About 1/20 babies will fuss all evening in the first few months of life. If the baby is fussy in the evening but sleeps well at night, eats well, and has no fever, the baby may have colic. If you suspect this, please call during regular office hours so that the nurses can guide you. These babies can be frustrating, but are usually healthy. If the feeding, changing, rocking, holding, and music fail to help, sometimes a visit to the doctor is needed to rule out food allergies, heart burn, infections or other irritations. Sometimes a simple change in diet to avoid food irritants or allergens is all that is necessary. Even breastfed infants may become sensitive to foods their mothers eat or drink (ex. chocolate or cow’s milk).
Babies only need to be bathed every 3-4 days since their skin is dry. In very humid weather, baths may be given more often. If the skin is especially dry, soap should be avoided. Baby soaps are usually milder than regular soap. Skin lotions or creams may be used if the skin is cracked or red, though this is normal for newborns. Baby wipes may be used for traveling, but plain water and a clean washcloth are usually easier and less irritating on the diaper area.
Newborns often get white or red pimples on their face, this is normal. They may also get scaly red areas on their scalp, behind their ears, under their arms or in their groin. These rashes are often caused by a superficial infection by common yeast or fungi. Bathing these areas twice a week with selenium sulfide (Selsun Blue), pyrithon zinc (Head and Shoulders), or other dandruff shampoos often helps. Where the scalp is flaky and scaly, olive oil or baby oil may be used 30 minutes before shampooing. Olive oil may also be used on dry or irritated skin.
Infant car seats should always be facing backwards until the infant is 20 lbs AND 1 yr of age. Never place a backward facing car seat in front of an air bag. Hot water should be at 120 degrees F or less. At a higher temperature, burns with severe blisters form within a second. At lower temperatures, there is time for feeling the heat and avoiding it.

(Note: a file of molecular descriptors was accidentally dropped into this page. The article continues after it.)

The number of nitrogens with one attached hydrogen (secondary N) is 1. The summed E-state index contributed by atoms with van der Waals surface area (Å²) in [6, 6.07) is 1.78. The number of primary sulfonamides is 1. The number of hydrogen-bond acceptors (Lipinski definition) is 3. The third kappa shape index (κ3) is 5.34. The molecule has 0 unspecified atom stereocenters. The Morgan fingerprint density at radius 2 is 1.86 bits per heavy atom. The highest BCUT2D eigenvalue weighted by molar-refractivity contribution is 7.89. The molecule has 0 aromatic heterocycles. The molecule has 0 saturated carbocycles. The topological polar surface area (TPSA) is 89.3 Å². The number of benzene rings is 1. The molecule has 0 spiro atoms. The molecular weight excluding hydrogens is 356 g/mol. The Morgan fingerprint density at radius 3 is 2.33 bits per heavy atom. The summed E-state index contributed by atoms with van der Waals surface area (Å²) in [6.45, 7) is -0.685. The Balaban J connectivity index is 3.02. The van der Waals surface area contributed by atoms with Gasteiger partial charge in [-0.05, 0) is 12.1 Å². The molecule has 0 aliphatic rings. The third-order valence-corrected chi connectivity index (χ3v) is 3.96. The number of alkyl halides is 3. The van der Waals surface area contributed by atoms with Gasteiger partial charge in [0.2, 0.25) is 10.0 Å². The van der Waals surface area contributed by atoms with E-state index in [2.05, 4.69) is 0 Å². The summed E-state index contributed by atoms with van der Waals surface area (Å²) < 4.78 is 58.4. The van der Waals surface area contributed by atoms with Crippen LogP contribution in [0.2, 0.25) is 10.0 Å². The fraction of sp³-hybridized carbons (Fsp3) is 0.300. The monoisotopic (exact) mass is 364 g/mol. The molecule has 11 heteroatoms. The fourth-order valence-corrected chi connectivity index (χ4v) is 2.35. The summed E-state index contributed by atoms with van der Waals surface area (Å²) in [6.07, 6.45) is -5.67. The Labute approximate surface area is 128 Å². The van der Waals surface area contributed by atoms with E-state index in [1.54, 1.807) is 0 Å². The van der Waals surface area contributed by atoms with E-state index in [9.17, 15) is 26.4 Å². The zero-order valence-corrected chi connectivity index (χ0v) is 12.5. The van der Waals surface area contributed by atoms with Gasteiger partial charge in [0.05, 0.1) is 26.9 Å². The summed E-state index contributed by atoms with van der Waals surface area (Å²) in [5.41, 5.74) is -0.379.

This is probably the only time that your child will listen to you intently and LEARN with everything you do and say. So take advantage and get as much information into the baby in this first short year. Once your infant learns to breathe, sleep (they may have a night schedule to start), eat, smile, laugh, babble, roll, crawl and sit, the baby is well on the way to success.
Vegetables for Health: The China Study Reviewed
I was pleased to read in October about Professor Colin Campbell’s talk on his book The China Study at the Skaneateles Library. As an epidemiologist for the past 30 years, he has always been one of my nutrition heroes. He is a Professor Emeritus at Cornell University at present. He grew up on diary farm as a child, but through his studies he now thinks we could greatly decrease coronary artery disease, cancer and many autoimmune problems by eating a whole food plant derived diet. He himself has gone vegan, eating only such foods. His studies and his animal experiments as cited in the book suggest that getting animal based protein below 5% of our calorie intake would achieve most of the benefits. Most people in the United States of America get about 20 to 30% of their calories from animal derived proteins including meat, eggs, milk, cheese and fish. With so much of our diet presently derived from animal proteins attempting to go vegan whenever possible would help get our average consumption less than 5%. If you changed your diet in this manner would this improve your future health?
What could possibly go wrong? Well, a lot of things. The main evidence for Professor Campbell’s conclusions comes from animal studies and association studies in China. Animal studies help us understand animal biology that is very similar to ours; however it is not the same. In the 1980’s we thought beta-carotene (a form of Vitamin A) would decrease cancer risk in humans due to its beneficial effects in animal experiments, however results of large scale intervention trials showed that it actually increased the risk of cancer in humans who smoked cigarettes. (See The Way: Knowledge Balances Territory and Compassion by Phillip Gioia, MD, MPH.) Professor Campbell tells us that vegetables are better eaten whole or at least with all their digestible parts to give us the maximum benefits. Supplements are only a last resort. Association studies as done in China by Professor Campbell show that certain ways of life, diet, and people are associated with certain diseases. People on the low protein diets had more parasitic infections and more pneumonia along with less heart disease and cancer. Some people think natural infections help decrease allergy and inflammation and that actually might decrease the heart disease and cancer. With so many variables different between China and the United States of America we should do some large randomized intervention trials to help be sure that a vegan, vegetarian or low animal protein diet will have a beneficial net effect. Professor Campbell does cite small studies of people with heart disease, cancer and multiple sclerosis to show some benefits of the low animal protein diet, but to have a large cultural change we should have more thorough evaluations. I would bet that eating more vegetables, fruits, nuts and seeds would help most of us but I might be wrong.